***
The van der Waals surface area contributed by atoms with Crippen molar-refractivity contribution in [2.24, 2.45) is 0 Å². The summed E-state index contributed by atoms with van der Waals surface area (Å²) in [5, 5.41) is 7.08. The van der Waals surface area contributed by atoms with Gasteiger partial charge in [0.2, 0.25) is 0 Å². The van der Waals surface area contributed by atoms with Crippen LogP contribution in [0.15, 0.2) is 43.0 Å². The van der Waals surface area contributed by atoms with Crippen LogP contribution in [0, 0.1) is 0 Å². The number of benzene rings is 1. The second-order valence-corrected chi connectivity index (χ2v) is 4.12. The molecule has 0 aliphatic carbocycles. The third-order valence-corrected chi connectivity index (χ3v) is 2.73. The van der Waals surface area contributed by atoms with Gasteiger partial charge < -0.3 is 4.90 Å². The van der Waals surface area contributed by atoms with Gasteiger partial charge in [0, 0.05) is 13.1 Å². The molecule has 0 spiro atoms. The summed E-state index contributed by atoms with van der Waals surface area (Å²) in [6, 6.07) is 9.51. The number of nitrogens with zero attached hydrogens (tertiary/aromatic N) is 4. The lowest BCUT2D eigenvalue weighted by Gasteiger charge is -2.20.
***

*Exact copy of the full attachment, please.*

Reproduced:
The van der Waals surface area contributed by atoms with Crippen molar-refractivity contribution in [2.24, 2.45) is 0 Å². The summed E-state index contributed by atoms with van der Waals surface area (Å²) in [5, 5.41) is 7.08. The van der Waals surface area contributed by atoms with Gasteiger partial charge in [0.2, 0.25) is 0 Å². The van der Waals surface area contributed by atoms with Crippen LogP contribution in [0.15, 0.2) is 43.0 Å². The van der Waals surface area contributed by atoms with Crippen LogP contribution in [0, 0.1) is 0 Å². The number of benzene rings is 1. The second-order valence-corrected chi connectivity index (χ2v) is 4.12. The molecule has 0 aliphatic carbocycles. The third-order valence-corrected chi connectivity index (χ3v) is 2.73. The van der Waals surface area contributed by atoms with Gasteiger partial charge < -0.3 is 4.90 Å². The van der Waals surface area contributed by atoms with Gasteiger partial charge in [0, 0.05) is 13.1 Å². The molecule has 0 spiro atoms. The summed E-state index contributed by atoms with van der Waals surface area (Å²) in [6, 6.07) is 9.51. The number of nitrogens with zero attached hydrogens (tertiary/aromatic N) is 4. The lowest BCUT2D eigenvalue weighted by Gasteiger charge is -2.20.